Trump touting plans by Japan tech mogul
palm beach, fla.» Donald Trump on Wednesday touted plans by a Japanese mogul to bring 8,000 jobs to the United States.
They could be the first of the 50,000 jobs that tech billionaire Masayoshi Son promised to create after meeting with the presidentelect in December.
In the grand scheme of the economy, the jobs announcement is unlikely to have a major impact. Still, it’s another example of how Trump is trying to stoke voters’ belief that he is actively fighting for their well-being.
The announcement came during a whirlwind day in which Trump accused President Barack Obama of throwing up “inflammatory” roadblocks during the transition of power and said his administration was treating Israel with “total disdain.”
Son is the founder and CEO of SoftBank, one of Japan’s largest technology outfits. He owns the U.S. mobile carrier Sprint, which Trump said Wednesday would be moving 5,000 jobs “back” to the United States. Son also controls OneWeb, which Trump said would hire 3,000 workers.
It was unclear whether the president-elect was referencing the Dec. 6 commitment by Son to invest $50 billion in the United States and create 50,000 jobs.
Trump said the addition of 8,000 jobs was “because of what’s happening and the spirit and the hope.”
Still, the U.S. job market has been robust for much of 2016. Employers have added more than 2.2 million jobs over the past 12 months — a sign of economic health that predates Trump’s presidential victory.
Sprint has struggled since its 2013 acquisition by SoftBank. The carrier shed roughly 9,000 workers between 2012 and 2016, reducing its staff to 30,000, according to annual reports.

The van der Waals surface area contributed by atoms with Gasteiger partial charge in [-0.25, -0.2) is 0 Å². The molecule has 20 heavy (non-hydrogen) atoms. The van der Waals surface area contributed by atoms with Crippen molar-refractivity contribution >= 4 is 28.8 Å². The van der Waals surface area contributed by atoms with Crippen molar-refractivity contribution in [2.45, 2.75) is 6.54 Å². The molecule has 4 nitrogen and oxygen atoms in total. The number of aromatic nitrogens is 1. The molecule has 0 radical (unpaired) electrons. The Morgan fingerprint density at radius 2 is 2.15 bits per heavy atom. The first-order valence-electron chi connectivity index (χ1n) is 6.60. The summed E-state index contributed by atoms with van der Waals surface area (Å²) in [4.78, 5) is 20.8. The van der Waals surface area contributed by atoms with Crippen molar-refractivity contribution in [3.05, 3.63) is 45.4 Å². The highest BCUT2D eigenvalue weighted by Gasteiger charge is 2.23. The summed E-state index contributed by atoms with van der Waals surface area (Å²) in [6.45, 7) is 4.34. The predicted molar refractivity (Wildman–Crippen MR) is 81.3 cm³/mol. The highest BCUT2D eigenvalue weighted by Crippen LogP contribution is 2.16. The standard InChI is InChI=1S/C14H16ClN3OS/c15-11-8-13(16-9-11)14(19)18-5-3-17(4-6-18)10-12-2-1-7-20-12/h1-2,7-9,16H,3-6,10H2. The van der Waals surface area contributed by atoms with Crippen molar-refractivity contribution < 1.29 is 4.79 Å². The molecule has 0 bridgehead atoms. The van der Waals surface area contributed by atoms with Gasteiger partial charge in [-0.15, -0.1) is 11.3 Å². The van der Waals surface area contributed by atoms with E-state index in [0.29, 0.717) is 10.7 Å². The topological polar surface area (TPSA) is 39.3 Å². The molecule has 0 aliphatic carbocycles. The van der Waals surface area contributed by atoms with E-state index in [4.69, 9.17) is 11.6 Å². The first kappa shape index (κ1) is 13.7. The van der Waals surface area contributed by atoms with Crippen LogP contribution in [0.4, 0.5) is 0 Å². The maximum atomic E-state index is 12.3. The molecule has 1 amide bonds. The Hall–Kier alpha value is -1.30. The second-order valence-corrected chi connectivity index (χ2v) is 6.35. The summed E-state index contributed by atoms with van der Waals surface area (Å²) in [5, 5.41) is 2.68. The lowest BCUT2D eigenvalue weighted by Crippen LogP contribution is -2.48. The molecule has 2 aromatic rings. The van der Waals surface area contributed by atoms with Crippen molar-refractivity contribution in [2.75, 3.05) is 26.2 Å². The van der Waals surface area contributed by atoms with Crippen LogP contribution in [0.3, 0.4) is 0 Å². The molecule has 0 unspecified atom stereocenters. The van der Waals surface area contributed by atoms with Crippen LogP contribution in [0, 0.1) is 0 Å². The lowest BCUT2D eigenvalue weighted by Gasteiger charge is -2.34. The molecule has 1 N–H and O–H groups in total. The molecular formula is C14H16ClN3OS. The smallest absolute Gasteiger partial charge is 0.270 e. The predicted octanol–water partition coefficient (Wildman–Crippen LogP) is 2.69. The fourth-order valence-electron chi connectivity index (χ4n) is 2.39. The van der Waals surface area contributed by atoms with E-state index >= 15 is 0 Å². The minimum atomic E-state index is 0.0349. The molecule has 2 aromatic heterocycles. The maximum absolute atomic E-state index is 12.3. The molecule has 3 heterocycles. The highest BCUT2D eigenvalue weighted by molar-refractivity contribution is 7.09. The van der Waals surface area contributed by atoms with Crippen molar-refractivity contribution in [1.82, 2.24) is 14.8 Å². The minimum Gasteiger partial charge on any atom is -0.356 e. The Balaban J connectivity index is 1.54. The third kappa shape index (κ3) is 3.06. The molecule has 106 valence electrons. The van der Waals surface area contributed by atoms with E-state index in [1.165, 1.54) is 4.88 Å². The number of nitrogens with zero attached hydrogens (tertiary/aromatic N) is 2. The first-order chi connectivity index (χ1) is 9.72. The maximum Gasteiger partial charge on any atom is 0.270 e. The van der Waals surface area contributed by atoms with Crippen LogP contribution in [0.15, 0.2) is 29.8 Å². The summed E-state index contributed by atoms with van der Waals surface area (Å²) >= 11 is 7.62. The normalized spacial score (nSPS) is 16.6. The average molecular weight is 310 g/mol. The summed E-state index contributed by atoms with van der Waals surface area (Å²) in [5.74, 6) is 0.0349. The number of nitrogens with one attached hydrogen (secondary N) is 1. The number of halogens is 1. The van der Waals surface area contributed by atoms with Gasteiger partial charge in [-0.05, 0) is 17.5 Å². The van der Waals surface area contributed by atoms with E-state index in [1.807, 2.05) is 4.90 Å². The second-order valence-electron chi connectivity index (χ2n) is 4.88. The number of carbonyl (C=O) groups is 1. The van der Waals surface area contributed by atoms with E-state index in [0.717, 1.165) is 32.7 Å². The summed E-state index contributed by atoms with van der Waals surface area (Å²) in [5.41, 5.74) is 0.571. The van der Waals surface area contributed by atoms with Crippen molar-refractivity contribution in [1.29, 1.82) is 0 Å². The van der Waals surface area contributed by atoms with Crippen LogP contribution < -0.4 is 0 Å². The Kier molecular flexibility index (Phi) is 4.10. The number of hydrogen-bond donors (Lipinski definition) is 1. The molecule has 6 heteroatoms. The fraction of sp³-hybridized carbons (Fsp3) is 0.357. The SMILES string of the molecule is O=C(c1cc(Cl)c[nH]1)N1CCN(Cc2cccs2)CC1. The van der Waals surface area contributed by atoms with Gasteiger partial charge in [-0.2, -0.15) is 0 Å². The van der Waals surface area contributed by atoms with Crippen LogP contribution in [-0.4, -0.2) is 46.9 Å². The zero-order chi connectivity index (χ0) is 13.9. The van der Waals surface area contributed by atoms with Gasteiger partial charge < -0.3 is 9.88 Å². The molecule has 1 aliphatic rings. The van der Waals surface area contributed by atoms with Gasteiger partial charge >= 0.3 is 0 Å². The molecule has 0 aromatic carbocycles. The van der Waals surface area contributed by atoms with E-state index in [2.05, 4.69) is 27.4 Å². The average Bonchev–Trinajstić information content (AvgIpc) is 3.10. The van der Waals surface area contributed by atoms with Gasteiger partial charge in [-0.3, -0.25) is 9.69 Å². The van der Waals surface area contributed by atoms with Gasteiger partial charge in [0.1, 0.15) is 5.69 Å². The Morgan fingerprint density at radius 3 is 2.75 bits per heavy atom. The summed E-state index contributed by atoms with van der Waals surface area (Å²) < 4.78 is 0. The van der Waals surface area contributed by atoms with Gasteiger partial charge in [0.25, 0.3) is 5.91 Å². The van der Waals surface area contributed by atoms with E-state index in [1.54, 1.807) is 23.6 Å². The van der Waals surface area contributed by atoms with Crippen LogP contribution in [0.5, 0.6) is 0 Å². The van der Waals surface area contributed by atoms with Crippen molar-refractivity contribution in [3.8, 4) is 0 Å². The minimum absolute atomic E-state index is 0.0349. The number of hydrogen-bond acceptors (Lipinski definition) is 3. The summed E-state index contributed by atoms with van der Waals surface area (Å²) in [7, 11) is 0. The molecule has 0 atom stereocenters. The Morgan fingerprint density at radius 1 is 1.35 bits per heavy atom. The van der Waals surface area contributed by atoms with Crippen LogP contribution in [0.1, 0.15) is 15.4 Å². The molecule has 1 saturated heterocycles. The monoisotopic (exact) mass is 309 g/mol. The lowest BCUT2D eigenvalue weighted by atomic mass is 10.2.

Sprint’s attempt to join with rival T-Mobile failed in 2014 after regulators objected to combining two of the four largest mobile telecom companies in the United States. Analysts say a Trump administration would be more likely to approve telecom mergers, including a deal between Sprint and T-Mobile.
Sprint CEO Marcelo Claure said in a statement that the company is excited to work with Trump.
“We believe it is critical for business and government to partner together to create more job opportunities in the U.S. and ensure prosperity for all Americans,” Claure said.
The Sprint jobs announcement came after tensions rose and fell Wednesday between Trump and Obama. Trump has made it clear that it didn’t sit well with him when Obama recently boasted that he would have won the election if he’d been running.
“Doing my best to disregard the many inflammatory President O statements and roadblocks,” Trump tweeted Wednesday morning. “Thought it was going to be a smooth transition — NOT!”
Later, however, journalists at Trump’s Mar-a-Lago resort in Florida asked him about the tweet and how he thought the transition was going.
He said: “I think very, very smoothly. It’s very good. You don’t think so?”
Even later Wednesday, Trump told reporters he had spoken by phone with Obama and said the two “had a very nice conversation.”
White House spokesman Eric Schultz said Obama phoned Trump. “Today’s call, like the others since the election, was positive and focused on continuing a smooth and effective transition,” Schultz said. “The president and presidentelect committed to staying in touch over the next several weeks.”
Trump also took direct issue with the Obama administration’s decision to let a United Nations Security Council resolution critical of Israel pass.
“We cannot continue to let Israel be treated with such total disdain and disrespect,” he said in a twopart tweet. “They used to have a great friend in the U.S., but ... not anymore. The beginning of the end was the horrible Iran deal, and now this (U.N.)! Stay strong Israel, January 20th is fast approaching!”
The president-elect’s complaints about the treatment of Israel came a few hours before John Kerry made his final speech about Mideast peace as secretary of state. Kerry criticized Israel for settlement-building and accused Prime Minister Benjamin Netanyahu of dragging Israel away from democracy.
Trump resumed his busy schedule of meetings following a brief lull for the holidays.
President-elect Donald Trump speaks to reporters at Mar-a-Lago in Palm Beach, Fla., on Wednesday. Evan Vucci, The Associated Press